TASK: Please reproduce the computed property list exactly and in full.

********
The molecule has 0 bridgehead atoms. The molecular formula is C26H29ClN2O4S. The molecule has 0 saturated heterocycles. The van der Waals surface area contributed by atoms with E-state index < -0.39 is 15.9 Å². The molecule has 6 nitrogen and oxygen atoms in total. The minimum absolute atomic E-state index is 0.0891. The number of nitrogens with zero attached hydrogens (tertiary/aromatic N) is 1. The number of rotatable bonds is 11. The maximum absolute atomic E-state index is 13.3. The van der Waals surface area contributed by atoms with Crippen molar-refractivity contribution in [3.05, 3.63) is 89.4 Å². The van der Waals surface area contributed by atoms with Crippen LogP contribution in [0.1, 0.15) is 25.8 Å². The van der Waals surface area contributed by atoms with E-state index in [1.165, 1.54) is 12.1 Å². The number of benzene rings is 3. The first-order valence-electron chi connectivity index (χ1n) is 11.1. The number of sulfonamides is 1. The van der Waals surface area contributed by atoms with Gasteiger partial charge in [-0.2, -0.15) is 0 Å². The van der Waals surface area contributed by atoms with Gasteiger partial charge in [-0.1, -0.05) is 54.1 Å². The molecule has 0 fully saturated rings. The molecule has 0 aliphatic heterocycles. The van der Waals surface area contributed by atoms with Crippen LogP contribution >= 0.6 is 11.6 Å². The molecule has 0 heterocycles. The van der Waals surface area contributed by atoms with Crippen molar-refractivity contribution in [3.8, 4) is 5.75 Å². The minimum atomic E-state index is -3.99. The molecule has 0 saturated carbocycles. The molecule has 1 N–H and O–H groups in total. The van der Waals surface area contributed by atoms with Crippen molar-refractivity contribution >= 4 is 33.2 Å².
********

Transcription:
The molecule has 0 bridgehead atoms. The molecular formula is C26H29ClN2O4S. The molecule has 0 saturated heterocycles. The van der Waals surface area contributed by atoms with E-state index < -0.39 is 15.9 Å². The molecule has 6 nitrogen and oxygen atoms in total. The minimum absolute atomic E-state index is 0.0891. The number of nitrogens with zero attached hydrogens (tertiary/aromatic N) is 1. The number of rotatable bonds is 11. The maximum absolute atomic E-state index is 13.3. The van der Waals surface area contributed by atoms with Crippen molar-refractivity contribution in [3.05, 3.63) is 89.4 Å². The van der Waals surface area contributed by atoms with Crippen LogP contribution in [0.1, 0.15) is 25.8 Å². The van der Waals surface area contributed by atoms with E-state index in [1.165, 1.54) is 12.1 Å². The number of benzene rings is 3. The first-order valence-electron chi connectivity index (χ1n) is 11.1. The number of sulfonamides is 1. The van der Waals surface area contributed by atoms with Gasteiger partial charge in [-0.2, -0.15) is 0 Å². The van der Waals surface area contributed by atoms with Gasteiger partial charge in [-0.1, -0.05) is 54.1 Å². The molecule has 0 fully saturated rings. The molecule has 0 aliphatic heterocycles. The van der Waals surface area contributed by atoms with Crippen LogP contribution >= 0.6 is 11.6 Å². The molecule has 0 heterocycles. The van der Waals surface area contributed by atoms with Crippen molar-refractivity contribution in [3.8, 4) is 5.75 Å². The minimum atomic E-state index is -3.99. The molecule has 0 saturated carbocycles. The molecule has 1 N–H and O–H groups in total. The van der Waals surface area contributed by atoms with Crippen molar-refractivity contribution >= 4 is 33.2 Å².